by Jeff Parker (writer), Gabriel Hardman (pencils and inks), Jana Schirmer (colors), and Nate Piekos (letters)
The Story: The team heads to Oceanus to see if they can get something on Osborne from his Cabal-mate, Namor.
The Good: After the balls to the wall slugfest in the last issue, this month gives a really nice change of pace for the series, being more based in political intrigue, personal tensions, and team dynamics. This also allowed for Parker to do some character work, which has always been strong point. As always, every member of the team is distinct and their relationships with one another are front and center. The major conflict of the issue appears to be Namora’s place in Oceanus, her possible departure for the team, and the alliance with the Atlanteans that may result. It’s a very interesting situation that sucked me in far more than the explosions of last month.
With every passing issue, I feel that each character gains a stronger voice. This idea is widely evident in this issue, as the cast’s personality traits grow onto you; from Venus’ optimism and supporting attitude, to Gorilla Man’s humorous interjections, and to Namora’s pained history… I also continue to enjoy Parker’s depiction of the Uranian’s psychic powers. Bob continues to exude this weird aura of surreal menace, and his powers in this issue manage to share that. More importantly, however, is that this also leads to Bob not being “just another Marvel psychic;” his abilities are all his own.
Gabriel Hardman’s art suits this new, more subdued tone perfectly. One part retro and one part noir, his dark and shaded work is a sight to behold, also making the structures of Oceanus at once beautiful and pulp. Hardman continues to be a perfect fit for Atlas, giving this unique comic the equally unique artistic feel that it needs and deserves.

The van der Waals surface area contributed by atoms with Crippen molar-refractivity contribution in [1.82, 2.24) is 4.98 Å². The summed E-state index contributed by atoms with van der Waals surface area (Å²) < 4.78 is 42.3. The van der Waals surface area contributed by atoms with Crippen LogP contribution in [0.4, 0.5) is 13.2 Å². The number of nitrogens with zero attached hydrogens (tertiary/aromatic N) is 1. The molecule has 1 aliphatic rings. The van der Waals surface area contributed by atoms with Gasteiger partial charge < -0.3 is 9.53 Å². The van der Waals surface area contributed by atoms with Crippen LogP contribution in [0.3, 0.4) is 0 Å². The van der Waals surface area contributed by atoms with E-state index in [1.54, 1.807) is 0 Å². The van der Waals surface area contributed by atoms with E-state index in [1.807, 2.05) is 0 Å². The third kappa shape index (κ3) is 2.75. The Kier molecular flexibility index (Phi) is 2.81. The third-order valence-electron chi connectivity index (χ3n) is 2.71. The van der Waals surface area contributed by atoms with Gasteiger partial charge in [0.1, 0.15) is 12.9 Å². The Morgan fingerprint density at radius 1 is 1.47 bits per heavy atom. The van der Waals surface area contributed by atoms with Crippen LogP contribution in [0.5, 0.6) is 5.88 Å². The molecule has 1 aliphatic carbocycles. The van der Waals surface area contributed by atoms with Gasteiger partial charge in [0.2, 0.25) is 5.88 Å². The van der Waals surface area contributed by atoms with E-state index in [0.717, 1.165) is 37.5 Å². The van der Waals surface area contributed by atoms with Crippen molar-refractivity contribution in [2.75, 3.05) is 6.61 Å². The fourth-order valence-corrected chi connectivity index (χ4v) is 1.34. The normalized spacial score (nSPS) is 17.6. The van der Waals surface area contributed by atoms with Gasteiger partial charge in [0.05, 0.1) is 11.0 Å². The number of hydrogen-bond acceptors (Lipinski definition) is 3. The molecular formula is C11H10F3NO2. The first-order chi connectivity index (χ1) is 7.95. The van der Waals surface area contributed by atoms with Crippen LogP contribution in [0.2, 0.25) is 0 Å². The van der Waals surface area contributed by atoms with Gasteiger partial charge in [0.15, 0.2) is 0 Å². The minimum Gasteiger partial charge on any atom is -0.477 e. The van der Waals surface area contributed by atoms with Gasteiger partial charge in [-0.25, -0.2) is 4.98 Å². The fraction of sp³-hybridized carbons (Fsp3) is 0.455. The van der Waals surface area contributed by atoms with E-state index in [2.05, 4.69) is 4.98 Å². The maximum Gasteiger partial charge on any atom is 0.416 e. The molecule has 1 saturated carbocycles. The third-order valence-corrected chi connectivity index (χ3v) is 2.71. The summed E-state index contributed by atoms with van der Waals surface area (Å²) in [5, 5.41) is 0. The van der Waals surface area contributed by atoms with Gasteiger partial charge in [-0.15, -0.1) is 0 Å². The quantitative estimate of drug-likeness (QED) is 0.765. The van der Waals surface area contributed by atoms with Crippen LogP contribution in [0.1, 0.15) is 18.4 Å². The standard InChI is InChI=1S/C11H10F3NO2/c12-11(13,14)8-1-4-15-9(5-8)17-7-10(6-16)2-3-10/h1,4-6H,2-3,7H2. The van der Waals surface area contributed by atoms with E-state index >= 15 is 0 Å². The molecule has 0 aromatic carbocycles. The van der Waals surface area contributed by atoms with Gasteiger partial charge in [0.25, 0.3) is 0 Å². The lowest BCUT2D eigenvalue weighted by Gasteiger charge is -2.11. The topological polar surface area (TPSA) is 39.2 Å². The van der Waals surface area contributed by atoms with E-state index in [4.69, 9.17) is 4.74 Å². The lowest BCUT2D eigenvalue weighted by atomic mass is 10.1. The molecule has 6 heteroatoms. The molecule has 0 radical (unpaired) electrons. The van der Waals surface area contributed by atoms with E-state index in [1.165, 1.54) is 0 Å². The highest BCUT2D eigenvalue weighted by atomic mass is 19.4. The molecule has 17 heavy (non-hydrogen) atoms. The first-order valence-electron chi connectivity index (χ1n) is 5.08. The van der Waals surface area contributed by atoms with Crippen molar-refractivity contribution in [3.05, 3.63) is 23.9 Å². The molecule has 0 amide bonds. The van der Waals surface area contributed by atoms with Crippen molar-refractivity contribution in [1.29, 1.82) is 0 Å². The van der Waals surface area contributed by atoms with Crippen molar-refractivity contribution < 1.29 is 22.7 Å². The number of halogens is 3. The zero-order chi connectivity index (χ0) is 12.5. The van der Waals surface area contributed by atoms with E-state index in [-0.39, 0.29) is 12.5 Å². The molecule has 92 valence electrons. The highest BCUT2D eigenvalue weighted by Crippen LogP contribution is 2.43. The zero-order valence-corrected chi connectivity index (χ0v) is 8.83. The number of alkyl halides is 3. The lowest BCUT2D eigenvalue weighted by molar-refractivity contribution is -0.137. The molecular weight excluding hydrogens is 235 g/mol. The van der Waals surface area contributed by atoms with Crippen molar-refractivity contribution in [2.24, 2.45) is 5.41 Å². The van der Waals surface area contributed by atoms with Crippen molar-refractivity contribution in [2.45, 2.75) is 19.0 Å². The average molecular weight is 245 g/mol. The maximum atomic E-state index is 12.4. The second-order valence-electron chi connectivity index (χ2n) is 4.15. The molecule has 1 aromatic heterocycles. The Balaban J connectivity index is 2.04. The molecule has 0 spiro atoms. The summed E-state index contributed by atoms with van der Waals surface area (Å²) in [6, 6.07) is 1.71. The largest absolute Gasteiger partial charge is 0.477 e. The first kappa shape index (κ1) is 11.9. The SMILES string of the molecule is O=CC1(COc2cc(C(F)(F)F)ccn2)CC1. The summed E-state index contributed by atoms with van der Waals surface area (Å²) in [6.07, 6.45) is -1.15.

The Not-So-Good: Agents of Atlas #6 threatens to cement several changes to the Atlas formula that take some getting used to, or at least a willingness to accept. Firstly, while Hardman’s art is great, until now, his art has been very appropriately limited to the flashback sequences and 1950s parallel stories. Seeing his art now being applied to the present day is a bit off-putting at first, given how it’s come to be associated with the past. It is a good fit, but it takes some getting used to.
Also, after lamenting the absence last month, it looks like I’m going to have to say goodbye to the parallel story structure. I do miss it, but thankfully, this issue showed me that the comic is capable of standing up without that gimmick.
In the end, this is a very good comic, but truly enjoying it requires one to leave behind the creative status quo that the series had established for itself in the past issues.
Conclusion: Agents of Atlas #6 is a much more nuanced, subtle issue. Which isn’t a bad thing. Certainly, a more intelligent story is the best way to get readers to accept a simpler creative method (one artist and one story instead of two of each).
The Grade: B+